While preparing to write my fictional account of the voyage of the Neko II around Africa, which Mr. Farago has been good enough to publish in serial on this site, I spent countless hours researching and reading the accounts of people fortunate enough to sail the globe in private yachts. One of the blogs I stumbled across and drew inspiration from was that of Scott and Jean Adam and their Davidson 58 pilot house sloop, s/v Quest. One of my story’s plot points involved a brush with Somali pirates. No metaphor about art, life, imitation, or the strangeness of fiction is adequate to describe the tragedy that befell this couple and their death at the hands of real Somali pirates.
I was on my stomach with my hands and feet hogtied behind my back. The supply locker in which I was imprisoned was just narrower than I was tall from my knees to the top of my head. The pirates had shoved me in so that my head was lower than the rest of my body. Although my head was still covered by my pillowcase and a sock crammed into my mouth, my face was pressed so closely against a wetsuit that I could smell and taste the rubber. I wiggled and tried to crawl with my shoulders to reposition enough to gain a measure of comfort. The equatorial heat closed in on me in the airless compartment and my breathing became labored. Sweat soon lubricated the neoprene and my body slipped back into the original torturous position.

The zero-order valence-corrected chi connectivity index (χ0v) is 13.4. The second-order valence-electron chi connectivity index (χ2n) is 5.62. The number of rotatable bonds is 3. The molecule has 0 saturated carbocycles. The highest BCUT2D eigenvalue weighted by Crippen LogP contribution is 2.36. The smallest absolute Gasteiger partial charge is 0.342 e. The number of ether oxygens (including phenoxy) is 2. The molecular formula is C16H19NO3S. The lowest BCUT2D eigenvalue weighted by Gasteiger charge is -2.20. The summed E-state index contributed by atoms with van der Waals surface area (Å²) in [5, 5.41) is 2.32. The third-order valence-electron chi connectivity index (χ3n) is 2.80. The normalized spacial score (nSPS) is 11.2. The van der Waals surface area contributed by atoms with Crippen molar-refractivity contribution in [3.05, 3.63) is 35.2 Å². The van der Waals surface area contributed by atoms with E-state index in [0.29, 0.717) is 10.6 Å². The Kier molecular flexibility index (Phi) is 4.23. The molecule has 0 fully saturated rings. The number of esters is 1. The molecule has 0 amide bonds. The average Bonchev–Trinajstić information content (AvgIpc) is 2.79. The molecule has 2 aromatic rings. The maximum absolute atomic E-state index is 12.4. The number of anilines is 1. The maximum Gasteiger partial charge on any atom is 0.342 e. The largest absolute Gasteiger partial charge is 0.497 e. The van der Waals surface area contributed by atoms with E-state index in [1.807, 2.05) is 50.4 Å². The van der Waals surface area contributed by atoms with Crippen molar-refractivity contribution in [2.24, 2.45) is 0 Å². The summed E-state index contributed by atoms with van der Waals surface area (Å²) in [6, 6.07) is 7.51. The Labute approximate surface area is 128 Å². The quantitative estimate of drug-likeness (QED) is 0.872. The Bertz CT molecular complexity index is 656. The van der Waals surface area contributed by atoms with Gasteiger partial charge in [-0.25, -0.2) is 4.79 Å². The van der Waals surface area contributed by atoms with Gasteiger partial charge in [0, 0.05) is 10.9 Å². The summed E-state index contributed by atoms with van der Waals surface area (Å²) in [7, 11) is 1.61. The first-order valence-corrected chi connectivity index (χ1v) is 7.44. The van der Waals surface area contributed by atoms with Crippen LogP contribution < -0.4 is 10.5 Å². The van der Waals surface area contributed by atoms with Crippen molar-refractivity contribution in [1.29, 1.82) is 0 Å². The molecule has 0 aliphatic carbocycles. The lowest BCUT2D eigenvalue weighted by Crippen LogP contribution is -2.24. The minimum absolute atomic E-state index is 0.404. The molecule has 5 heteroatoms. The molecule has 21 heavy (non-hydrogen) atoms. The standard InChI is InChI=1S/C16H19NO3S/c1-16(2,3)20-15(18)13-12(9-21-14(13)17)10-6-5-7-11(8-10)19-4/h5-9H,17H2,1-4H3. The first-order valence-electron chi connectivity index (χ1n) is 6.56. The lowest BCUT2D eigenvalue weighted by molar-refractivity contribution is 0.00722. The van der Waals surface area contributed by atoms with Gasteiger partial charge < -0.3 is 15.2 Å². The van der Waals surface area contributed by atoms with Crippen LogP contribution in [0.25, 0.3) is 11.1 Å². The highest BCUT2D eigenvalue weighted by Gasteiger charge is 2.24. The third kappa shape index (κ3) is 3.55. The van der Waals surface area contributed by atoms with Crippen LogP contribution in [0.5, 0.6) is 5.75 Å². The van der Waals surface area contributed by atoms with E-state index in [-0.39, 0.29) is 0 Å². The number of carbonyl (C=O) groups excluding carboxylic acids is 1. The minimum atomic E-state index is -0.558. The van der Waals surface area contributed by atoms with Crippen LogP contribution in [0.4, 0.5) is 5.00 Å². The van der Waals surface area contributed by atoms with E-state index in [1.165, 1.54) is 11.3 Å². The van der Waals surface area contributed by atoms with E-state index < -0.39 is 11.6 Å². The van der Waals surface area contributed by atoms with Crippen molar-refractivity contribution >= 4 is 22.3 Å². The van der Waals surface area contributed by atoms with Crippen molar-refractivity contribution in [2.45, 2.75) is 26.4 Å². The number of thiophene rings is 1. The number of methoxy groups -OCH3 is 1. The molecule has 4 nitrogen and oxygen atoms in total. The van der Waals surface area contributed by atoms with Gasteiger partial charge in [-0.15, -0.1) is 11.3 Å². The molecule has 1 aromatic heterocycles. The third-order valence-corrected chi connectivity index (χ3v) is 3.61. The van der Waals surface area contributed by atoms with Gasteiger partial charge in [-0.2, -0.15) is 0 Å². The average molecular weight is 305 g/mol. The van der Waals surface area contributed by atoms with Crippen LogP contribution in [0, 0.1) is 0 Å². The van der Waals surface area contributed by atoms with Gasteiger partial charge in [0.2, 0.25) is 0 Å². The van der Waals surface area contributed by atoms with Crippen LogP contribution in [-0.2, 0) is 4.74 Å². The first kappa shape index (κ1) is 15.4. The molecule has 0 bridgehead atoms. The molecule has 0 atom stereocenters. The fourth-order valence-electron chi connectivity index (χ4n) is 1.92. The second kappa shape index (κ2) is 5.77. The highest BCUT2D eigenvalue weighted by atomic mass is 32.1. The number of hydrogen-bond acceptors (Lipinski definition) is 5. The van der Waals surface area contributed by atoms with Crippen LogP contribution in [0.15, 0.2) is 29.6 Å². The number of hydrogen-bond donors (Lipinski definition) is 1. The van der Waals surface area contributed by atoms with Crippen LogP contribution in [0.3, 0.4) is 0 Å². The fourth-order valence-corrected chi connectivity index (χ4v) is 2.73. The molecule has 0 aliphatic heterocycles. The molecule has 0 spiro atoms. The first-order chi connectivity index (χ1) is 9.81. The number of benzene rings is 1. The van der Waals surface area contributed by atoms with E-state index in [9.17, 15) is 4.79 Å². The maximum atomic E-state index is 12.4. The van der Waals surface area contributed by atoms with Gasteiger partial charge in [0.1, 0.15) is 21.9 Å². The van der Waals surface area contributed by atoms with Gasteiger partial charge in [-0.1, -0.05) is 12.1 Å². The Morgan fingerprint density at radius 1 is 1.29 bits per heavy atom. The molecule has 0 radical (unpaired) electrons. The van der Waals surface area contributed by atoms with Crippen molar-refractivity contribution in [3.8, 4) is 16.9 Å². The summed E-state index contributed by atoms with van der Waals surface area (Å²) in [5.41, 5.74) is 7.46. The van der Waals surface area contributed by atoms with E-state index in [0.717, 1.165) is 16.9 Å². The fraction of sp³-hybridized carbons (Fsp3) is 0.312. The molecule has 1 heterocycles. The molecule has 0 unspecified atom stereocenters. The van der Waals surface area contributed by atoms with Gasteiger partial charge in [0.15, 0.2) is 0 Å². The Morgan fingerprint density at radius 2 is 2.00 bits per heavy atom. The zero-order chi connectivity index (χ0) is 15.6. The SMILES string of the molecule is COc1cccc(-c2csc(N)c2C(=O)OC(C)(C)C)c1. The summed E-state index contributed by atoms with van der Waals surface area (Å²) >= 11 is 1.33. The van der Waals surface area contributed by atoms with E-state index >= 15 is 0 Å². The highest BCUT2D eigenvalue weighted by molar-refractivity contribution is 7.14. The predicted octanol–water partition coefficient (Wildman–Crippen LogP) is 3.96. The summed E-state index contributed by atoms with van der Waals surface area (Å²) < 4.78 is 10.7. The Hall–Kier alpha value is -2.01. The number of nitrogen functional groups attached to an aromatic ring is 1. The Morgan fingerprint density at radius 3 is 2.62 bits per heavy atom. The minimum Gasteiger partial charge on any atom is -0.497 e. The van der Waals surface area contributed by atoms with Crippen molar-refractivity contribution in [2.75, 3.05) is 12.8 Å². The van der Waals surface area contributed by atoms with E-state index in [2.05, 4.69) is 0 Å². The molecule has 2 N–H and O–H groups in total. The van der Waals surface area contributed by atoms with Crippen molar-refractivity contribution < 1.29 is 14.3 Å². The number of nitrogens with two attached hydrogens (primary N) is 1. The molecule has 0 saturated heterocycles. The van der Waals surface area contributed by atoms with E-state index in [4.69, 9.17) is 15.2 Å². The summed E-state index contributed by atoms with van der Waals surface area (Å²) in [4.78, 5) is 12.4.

There are numerous ways to communicate from one vessel to another when at sea: maritime radio, lights flashing Morse code, semaphore flags, flaghoist signals, and gale pennants and hurricane flags. But when facing down a Johnny boat full of pirates motoring through light chop toward our stern, the Captain improvised his own communication. He snatched the shotgun from my hands and held it over his head like a victorious minuteman. After the pirates got a good look, he grabbed the weapon by the forearm, again with one hand, and pumped a round into the chamber with a flick of his arm. Without aiming, he discharged a single shell from his hip over their heads.